There was a time, many many years ago, when TV and Film companies used to hire new entrants to the industry, use them for a few weeks and then send them on their merry way, completely unpaid on the basis of it being “work experience”.
After a while (and the odd campaign or two) news quickly spread that doing that kind of thing was a) not very nice, b) socially divisive and and c) probably illegal given that there are minimum wage regulations that all employers must work under.
So where I wonder, were the people who run Vox Pictures (Pip Broughton and Adrian Bate) while all this was going on? Word, it seems, has not reached the company’s ears that if you take on people to work for you, you do actually have to pay them so that – you know – they can put food on the table and that sort of thing, even if they are getting experience while slogging away.
Vox Pictures have been busy making “The Trick”, a “landmark film for the BBC”. Last month they took on several unpaid runners on one of their shoots to make teas and coffees, staff the car parks, work as location marshalls and support the Covid medic. These runners did this for hours on end, working full days under the instruction of the Line Producer in the hours that were dictated to them.
While doing this, not one of them received any opportunity to train or shadow, nor were they given any kind of career support or advice; they simply turned up and worked. They were also not told when they were recruited that they would not be paid, it was simply assumed by the company and they found out after they had started.
They were take on via the University of East Anglia (UEA), who offered up several of their graduating students. They were no longer studying (and anyway did not need to do work experience as part of their courses) so I asked the company – what exception of the regulations were they relying on that meant that these runners did not need to be paid, given that it could not be as “work experience”.
Vox’s answer was that, as it was an opportunity for them to gain access and knowledge to the industry, it should therefore “not be a paid experience”. It’s an interesting argument that, and one I heartily recommend you try on the staff at Tesco when you try to walk out without paying for your bag of groceries.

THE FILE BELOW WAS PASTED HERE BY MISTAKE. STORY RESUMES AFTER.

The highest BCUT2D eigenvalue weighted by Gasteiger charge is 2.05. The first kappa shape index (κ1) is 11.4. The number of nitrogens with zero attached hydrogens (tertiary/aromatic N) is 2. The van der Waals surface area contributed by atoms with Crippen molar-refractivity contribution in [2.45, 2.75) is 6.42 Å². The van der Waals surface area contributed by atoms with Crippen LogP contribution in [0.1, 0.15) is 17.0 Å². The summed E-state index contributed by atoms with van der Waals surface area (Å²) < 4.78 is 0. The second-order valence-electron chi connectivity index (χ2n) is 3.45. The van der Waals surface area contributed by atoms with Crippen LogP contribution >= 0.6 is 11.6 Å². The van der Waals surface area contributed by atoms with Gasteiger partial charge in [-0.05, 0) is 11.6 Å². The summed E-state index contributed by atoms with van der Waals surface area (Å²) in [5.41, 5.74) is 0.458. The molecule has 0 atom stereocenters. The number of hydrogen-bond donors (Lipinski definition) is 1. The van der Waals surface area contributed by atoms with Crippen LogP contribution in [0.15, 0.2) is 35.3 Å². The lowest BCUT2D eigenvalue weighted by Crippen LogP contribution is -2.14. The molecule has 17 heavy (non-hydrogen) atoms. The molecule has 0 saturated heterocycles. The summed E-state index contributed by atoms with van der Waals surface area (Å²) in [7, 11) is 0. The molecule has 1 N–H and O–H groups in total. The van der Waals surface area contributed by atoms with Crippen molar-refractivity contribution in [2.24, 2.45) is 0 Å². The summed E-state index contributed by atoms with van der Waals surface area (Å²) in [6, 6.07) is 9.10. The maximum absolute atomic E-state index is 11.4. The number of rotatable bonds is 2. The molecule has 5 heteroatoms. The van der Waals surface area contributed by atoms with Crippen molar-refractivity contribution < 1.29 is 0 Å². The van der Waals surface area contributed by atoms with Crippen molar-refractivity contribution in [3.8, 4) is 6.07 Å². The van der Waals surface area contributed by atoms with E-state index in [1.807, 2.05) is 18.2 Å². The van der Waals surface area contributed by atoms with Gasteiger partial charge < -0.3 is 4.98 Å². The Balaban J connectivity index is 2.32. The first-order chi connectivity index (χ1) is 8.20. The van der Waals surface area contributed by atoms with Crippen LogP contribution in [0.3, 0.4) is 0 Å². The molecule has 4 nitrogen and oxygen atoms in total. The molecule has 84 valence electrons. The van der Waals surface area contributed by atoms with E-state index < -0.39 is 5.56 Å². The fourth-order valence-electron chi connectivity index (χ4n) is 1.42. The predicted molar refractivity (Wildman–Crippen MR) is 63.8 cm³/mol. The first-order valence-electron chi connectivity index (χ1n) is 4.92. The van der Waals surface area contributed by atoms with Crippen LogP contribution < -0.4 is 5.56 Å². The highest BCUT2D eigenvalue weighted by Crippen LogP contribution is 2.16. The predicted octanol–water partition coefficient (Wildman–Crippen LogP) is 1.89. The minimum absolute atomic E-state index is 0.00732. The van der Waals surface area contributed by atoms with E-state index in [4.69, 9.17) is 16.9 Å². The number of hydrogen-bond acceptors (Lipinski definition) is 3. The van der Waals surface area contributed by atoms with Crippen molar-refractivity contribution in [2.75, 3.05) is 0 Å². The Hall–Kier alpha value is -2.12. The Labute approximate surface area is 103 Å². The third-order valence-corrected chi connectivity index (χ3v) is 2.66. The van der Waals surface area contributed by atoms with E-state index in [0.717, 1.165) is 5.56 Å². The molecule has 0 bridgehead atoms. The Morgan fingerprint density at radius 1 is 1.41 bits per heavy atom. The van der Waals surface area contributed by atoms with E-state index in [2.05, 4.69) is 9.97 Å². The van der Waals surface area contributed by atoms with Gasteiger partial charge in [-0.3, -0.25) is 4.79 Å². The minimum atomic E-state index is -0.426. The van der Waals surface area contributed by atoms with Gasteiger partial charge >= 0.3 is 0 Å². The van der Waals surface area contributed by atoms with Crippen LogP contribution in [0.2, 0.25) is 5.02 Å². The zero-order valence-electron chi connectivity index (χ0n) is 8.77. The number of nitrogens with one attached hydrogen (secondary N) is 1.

Given that Vox Pictures were clearly not in the mood to open their pockets (nb you can be certain that both Pip Broughton and Adrian Bate are being well remunerated by their own company for their work), I asked Chris Price, the lecturer at UEA who had put up these ex-students, if he would explain the situation so that they could get some payment (and something they could usefully use as a credit on their CV). He did not bother to respond however and it transpired that, far from doing that, he was happy to encourage the company in their endeavours not to pay any of them. Worth remembering if you are thinking of applying for a course at that particular University, their care for your prospects obviously evaporates once they’ve pocketed your tuition fee cash.
Surely the BBC would step in though, they surely would not want there to be unpaid workers on one of their commissioned productions? I asked Piers Wenger, who commissioned the film but he couldn’t even summon up the interest to reach for his keyboard to respond. So I asked BBC HR. Yes they said, the BBC is always keen to ensure that “employees, trainees and those on work experience are treated…fairly, with respect and in accordance with the law and we extend that commitment to our suppliers”. So will they do so in this case? Oh…ah…um…maybe not actually do anything, no. Well done BBC HR.
When “The Trick” does comes out, it will be worth searching the list of credits for the names of those Runners. I’m guessing you won’t find them though – the company is as unlikely to want to highlight their existence as they were to put their hands in their pockets to pay them for their hard work.
Still, they are only Runners aren’t they. Who gives a shit?
Vox Pictures. Remember the name.